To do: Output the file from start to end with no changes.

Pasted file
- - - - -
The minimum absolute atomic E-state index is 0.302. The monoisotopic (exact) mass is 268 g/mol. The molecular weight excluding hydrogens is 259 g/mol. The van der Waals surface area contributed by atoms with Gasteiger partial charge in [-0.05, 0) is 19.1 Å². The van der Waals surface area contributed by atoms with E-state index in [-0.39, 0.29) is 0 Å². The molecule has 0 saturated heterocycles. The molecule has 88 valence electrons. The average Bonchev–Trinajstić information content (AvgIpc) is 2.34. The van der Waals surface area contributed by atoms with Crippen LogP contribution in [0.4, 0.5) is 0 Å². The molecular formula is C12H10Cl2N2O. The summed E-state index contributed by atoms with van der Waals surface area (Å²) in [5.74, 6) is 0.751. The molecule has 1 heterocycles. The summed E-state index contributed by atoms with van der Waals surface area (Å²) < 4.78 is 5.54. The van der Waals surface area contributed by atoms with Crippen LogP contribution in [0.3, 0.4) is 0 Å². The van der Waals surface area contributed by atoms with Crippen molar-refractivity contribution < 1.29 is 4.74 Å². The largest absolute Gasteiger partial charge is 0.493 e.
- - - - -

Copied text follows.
The minimum absolute atomic E-state index is 0.302. The monoisotopic (exact) mass is 268 g/mol. The molecular weight excluding hydrogens is 259 g/mol. The van der Waals surface area contributed by atoms with Gasteiger partial charge in [-0.05, 0) is 19.1 Å². The van der Waals surface area contributed by atoms with E-state index in [-0.39, 0.29) is 0 Å². The molecule has 0 saturated heterocycles. The molecule has 88 valence electrons. The average Bonchev–Trinajstić information content (AvgIpc) is 2.34. The van der Waals surface area contributed by atoms with Crippen LogP contribution in [0.4, 0.5) is 0 Å². The molecular formula is C12H10Cl2N2O. The summed E-state index contributed by atoms with van der Waals surface area (Å²) in [5.74, 6) is 0.751. The molecule has 1 heterocycles. The summed E-state index contributed by atoms with van der Waals surface area (Å²) < 4.78 is 5.54. The van der Waals surface area contributed by atoms with Crippen LogP contribution in [0.3, 0.4) is 0 Å². The van der Waals surface area contributed by atoms with Crippen molar-refractivity contribution < 1.29 is 4.74 Å². The largest absolute Gasteiger partial charge is 0.493 e.